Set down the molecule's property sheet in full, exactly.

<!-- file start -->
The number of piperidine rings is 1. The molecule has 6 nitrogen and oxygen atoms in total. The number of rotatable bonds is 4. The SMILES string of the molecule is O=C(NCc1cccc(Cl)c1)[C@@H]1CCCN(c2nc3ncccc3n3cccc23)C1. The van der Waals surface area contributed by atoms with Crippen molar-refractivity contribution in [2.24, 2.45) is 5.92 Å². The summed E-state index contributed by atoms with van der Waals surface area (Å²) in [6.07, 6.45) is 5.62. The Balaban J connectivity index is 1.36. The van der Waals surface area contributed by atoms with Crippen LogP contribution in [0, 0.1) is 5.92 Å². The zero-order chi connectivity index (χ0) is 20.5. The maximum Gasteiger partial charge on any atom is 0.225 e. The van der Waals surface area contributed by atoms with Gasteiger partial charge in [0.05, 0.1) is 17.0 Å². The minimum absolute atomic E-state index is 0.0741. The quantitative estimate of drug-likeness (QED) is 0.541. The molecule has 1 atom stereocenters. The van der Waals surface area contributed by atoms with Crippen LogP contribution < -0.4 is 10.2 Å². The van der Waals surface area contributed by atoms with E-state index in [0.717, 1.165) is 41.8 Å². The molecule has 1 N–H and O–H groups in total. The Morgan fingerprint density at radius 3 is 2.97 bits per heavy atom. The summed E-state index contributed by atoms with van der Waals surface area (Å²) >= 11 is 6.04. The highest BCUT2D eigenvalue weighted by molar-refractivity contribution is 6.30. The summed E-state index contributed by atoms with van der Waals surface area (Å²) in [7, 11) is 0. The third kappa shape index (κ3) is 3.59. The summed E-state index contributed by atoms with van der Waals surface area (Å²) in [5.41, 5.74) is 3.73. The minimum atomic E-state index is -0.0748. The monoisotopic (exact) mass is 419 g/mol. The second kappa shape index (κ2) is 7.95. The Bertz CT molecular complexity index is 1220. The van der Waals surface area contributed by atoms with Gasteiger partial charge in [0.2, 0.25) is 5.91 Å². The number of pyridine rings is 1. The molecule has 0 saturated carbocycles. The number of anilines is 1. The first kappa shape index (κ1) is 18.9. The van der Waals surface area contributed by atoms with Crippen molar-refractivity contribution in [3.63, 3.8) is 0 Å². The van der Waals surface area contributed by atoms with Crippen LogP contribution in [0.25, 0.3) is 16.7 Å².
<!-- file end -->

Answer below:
The number of piperidine rings is 1. The molecule has 6 nitrogen and oxygen atoms in total. The number of rotatable bonds is 4. The SMILES string of the molecule is O=C(NCc1cccc(Cl)c1)[C@@H]1CCCN(c2nc3ncccc3n3cccc23)C1. The van der Waals surface area contributed by atoms with Crippen molar-refractivity contribution in [2.24, 2.45) is 5.92 Å². The summed E-state index contributed by atoms with van der Waals surface area (Å²) in [6.07, 6.45) is 5.62. The Balaban J connectivity index is 1.36. The van der Waals surface area contributed by atoms with Crippen LogP contribution in [0, 0.1) is 5.92 Å². The zero-order chi connectivity index (χ0) is 20.5. The maximum Gasteiger partial charge on any atom is 0.225 e. The van der Waals surface area contributed by atoms with Gasteiger partial charge in [0.05, 0.1) is 17.0 Å². The minimum absolute atomic E-state index is 0.0741. The quantitative estimate of drug-likeness (QED) is 0.541. The molecule has 1 atom stereocenters. The van der Waals surface area contributed by atoms with Crippen LogP contribution < -0.4 is 10.2 Å². The van der Waals surface area contributed by atoms with E-state index in [0.717, 1.165) is 41.8 Å². The molecule has 1 N–H and O–H groups in total. The Morgan fingerprint density at radius 3 is 2.97 bits per heavy atom. The summed E-state index contributed by atoms with van der Waals surface area (Å²) >= 11 is 6.04. The highest BCUT2D eigenvalue weighted by molar-refractivity contribution is 6.30. The summed E-state index contributed by atoms with van der Waals surface area (Å²) in [7, 11) is 0. The third kappa shape index (κ3) is 3.59. The summed E-state index contributed by atoms with van der Waals surface area (Å²) in [5.41, 5.74) is 3.73. The minimum atomic E-state index is -0.0748. The monoisotopic (exact) mass is 419 g/mol. The second kappa shape index (κ2) is 7.95. The Bertz CT molecular complexity index is 1220. The van der Waals surface area contributed by atoms with Gasteiger partial charge in [0.2, 0.25) is 5.91 Å². The number of pyridine rings is 1. The molecule has 0 saturated carbocycles. The number of anilines is 1. The first kappa shape index (κ1) is 18.9. The van der Waals surface area contributed by atoms with Crippen molar-refractivity contribution in [3.63, 3.8) is 0 Å². The van der Waals surface area contributed by atoms with Crippen LogP contribution in [0.25, 0.3) is 16.7 Å².